Project Status

Project Type:  Rainwater Catchment

Regional Program: Southeastern Kenya WaSH Program

Impact: 273 Served

Project Phase:  In Service - Aug 2021

Functionality Status:  Functional

Last Checkup: 02/27/2024

Project Features

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Mbiuni Primary School is located in a rural area of Mbiuni village in Makueni County, Kenya. The environment of the school is calm and quiet, eliciting a conducive atmosphere for learning.

The school was established in 1998 by the Africa Inland Church and the area community members and parents. With support from parents and the Ministry of Education's County Development Funds, the school has grown to 227 students.

The school has many challenges in getting water. They relied on a community rock catchment pipeline that would deliver water to the school, but it broke down, and they have not been getting water. Now, the school contracts parents to bring water to the school at a fee, and the children are also expected to carry jerrycans of water to school every day.

The parents' water is fetched from uncertain sources. The children also bring water from home, and at times, they bring very dirty water. Complaints of stomachaches and headaches are frequent among the students - a likely result of drinking unsafe water and not having enough.

"There is a lot of absenteeism of the students due to sicknesses, which makes learning difficult, resulting in poor academic performance. When the students are not healthy in class, their concentration span drifts a lot. Teachers also fall sick from drinking the water that is brought to school, and they spend a lot of finances on treatment costs," said Senior Teacher Jerald Mwangangi.

Due to the school's insufficient water supply, the school's feeding program is very unreliable and the latrines are rarely washed.

"There are a lot of challenges in getting water. At times, we are sent out of class to fetch water at River Kumbo, one kilometer away from the school. The water we fetch from this river is usually dirty and often results in stomachaches and headaches. Being sent out of class is time-wasting and affects our academic performance," said Veronica, a student.

Rain Tank

We will build a 104,000-liter rain tank for this school, making the others look tiny in comparison. Because of how rarely it rains in Southeastern Kenya, this tank's large volume is designed to store as much water as possible during the seasonal rains, making more water available through the dry months. This water will benefit the students, teachers, and supplementary staff.

Parents will mobilize the materials needed for construction, including sand, stones, and water. They will also lend their strength and time to help with the construction. We will complement their materials with a skilled artisan to lead the project and provide the tools, lumber, metal, cement, and gutter system.

As soon as the tank has time to cure, it can begin collecting rainwater for the school's use.


We will train students and staff on sanitation, hygiene, and other topics for one day. Those in attendance will form a school health club that will promote good hygiene and sanitation practices at school and home. They will learn all of the steps to proper handwashing, how to treat water, and how to keep their environment clean. The school will also be taught how to oversee best and maintain their new rain tank and handwashing stations.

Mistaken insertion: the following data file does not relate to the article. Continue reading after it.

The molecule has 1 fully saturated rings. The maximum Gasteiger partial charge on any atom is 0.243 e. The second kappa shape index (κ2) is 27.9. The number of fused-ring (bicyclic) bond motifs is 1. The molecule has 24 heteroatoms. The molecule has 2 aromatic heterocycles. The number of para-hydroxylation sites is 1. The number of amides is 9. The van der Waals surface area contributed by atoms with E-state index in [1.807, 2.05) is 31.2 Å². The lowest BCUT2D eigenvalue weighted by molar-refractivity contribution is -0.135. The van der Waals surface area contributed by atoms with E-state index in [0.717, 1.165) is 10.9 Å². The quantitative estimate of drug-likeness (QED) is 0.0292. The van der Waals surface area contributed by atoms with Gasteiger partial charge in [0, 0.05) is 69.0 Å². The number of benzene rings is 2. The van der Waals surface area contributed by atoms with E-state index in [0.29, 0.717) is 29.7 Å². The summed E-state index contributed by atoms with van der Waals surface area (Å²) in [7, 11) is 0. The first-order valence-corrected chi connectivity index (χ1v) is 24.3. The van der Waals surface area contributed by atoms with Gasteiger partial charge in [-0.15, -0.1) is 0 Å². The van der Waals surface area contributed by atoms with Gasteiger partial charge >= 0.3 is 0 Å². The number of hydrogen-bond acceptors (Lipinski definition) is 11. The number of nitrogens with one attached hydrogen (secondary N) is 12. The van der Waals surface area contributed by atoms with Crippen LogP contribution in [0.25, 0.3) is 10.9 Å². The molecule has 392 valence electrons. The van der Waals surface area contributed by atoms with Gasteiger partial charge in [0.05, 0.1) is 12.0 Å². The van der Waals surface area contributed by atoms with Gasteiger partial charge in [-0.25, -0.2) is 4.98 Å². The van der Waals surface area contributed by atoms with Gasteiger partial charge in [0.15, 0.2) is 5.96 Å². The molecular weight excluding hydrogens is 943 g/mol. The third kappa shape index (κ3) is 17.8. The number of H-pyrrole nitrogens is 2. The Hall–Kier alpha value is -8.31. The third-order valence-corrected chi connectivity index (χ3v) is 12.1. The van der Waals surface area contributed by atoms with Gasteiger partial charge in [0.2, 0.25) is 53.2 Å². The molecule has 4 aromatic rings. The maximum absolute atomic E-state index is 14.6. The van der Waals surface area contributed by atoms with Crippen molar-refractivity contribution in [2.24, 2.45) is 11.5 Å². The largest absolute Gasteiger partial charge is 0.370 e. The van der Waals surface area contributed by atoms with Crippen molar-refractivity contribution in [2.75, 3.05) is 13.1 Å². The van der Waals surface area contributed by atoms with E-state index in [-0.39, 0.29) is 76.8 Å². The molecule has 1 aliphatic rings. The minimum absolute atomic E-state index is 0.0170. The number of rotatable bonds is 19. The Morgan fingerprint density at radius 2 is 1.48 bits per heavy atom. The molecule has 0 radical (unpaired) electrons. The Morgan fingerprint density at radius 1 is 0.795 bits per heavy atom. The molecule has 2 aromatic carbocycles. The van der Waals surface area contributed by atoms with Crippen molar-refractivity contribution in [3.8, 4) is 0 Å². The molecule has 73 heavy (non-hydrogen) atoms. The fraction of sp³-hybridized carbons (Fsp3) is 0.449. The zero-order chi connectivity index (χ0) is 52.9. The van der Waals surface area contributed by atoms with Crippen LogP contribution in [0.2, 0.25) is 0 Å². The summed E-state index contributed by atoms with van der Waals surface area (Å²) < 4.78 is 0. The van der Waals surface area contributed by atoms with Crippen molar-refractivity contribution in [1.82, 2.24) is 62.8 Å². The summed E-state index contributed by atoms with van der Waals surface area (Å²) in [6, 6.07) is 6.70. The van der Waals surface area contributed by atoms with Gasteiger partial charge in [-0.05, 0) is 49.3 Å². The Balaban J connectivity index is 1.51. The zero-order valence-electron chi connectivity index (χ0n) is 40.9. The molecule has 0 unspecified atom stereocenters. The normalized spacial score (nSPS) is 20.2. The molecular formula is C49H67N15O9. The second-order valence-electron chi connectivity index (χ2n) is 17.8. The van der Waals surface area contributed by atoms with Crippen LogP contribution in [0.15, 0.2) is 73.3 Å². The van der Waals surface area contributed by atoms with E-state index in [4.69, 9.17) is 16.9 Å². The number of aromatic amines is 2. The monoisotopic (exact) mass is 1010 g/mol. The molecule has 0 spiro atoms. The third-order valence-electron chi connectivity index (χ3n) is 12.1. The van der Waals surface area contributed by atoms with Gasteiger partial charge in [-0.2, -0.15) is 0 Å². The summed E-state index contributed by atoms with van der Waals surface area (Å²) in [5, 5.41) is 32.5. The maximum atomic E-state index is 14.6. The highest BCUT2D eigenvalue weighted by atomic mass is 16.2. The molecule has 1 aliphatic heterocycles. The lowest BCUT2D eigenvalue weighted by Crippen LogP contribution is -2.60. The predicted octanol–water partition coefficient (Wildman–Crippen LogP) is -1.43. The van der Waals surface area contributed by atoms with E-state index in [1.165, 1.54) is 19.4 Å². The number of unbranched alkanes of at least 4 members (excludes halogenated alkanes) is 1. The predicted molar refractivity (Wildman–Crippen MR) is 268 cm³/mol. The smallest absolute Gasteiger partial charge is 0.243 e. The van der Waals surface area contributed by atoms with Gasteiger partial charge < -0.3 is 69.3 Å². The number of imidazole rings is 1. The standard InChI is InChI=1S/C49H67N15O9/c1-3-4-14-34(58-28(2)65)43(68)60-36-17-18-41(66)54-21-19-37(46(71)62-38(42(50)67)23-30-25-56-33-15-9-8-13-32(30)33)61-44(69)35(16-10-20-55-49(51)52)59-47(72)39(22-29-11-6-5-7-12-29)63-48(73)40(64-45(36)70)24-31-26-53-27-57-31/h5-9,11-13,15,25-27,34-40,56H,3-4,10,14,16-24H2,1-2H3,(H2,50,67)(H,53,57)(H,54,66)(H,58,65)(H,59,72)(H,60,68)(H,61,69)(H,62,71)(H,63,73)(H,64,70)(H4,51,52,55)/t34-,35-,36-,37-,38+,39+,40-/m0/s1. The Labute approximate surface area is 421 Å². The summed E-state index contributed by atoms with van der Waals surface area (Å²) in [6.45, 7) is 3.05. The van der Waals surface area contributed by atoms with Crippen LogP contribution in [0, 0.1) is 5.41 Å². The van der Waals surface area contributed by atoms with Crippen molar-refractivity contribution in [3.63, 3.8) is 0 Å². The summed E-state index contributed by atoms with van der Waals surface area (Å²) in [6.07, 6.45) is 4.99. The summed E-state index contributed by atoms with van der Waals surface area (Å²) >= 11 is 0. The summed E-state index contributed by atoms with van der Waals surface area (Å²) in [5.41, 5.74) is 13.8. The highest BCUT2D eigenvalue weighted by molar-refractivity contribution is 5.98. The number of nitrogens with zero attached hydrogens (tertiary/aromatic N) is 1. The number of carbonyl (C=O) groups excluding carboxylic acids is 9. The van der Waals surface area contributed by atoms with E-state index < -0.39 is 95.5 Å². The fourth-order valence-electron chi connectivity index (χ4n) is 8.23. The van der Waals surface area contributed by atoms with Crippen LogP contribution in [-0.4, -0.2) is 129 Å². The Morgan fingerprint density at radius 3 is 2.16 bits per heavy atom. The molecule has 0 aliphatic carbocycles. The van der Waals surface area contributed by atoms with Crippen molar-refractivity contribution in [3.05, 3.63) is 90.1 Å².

Handwashing Stations

A total of 3 handwashing stations will be installed upon the project’s completion and before training. These are 1,000-liter plastic tanks fitted with 3 taps each, allowing 9 students to wash their hands at once. The student health club and school management will be responsible for making sure the tanks are filled with water and that a cleaning agent such as soap or ash is always available.

Project Updates

August, 2021: Mbiuni Primary School Rain Catchment Tank Complete!

Mbiuni Primary School in Kenya now has access to a new safe, clean water source thanks to the completion of their rain tank, which can collect 104,000 liters of water. In addition, we installed handwashing stations, and we trained students and staff on improved sanitation and hygiene practices. These components work together to unlock the opportunity for these students to live better, healthier lives.

"The availability of safe water supply will improve the health condition of the school community, which is set to improve the performance of the learners," said Robert Mutua, Head Teacher at the school.

Mutua continued: "Students will have enough clean drinking water. Environmental conservation will also be enhanced, as we will use the water to plant trees, establish tree nurseries, and set up kitchen gardens. We plan to start an income-generating activity of planting fruit trees that will be for sale. The proceeds will be used for the school's infrastructural development."

Rain Tank Construction Process

First, we held a meeting with all parents and the school Head Teacher to plan the project. The parents agreed to collect construction materials like sand, rocks, and water. We would complement their materials by delivering the expertise, tools, lumber, metal, cement, and gutter system.

This tank is a whopping 104,000 liters because of a large student population and how rarely it rains in Southeastern Kenya. Therefore, the more water the tank can store during the seasonal rains. More water will be available through the dry months for the students.

Construction for this large rain tank is much like the construction of a concrete house. First, we leveled the ground for foundation excavation. Next, we laid alternating layers of impermeable rocks and mortar up to 7 feet high, with internal and external diameters of 25 and 28 feet, respectively.

We built a reinforced concrete column right up to the tank’s center, which holds up the roof and prevents it from caving in. We then plastered the walls both internally and externally with waterproof cement. After that, we installed several feet of guttering and channeled them into the tank. Finally, we installed the roofing, made of iron sheets and timber with vents to allow rainwater into the tank from the gutters.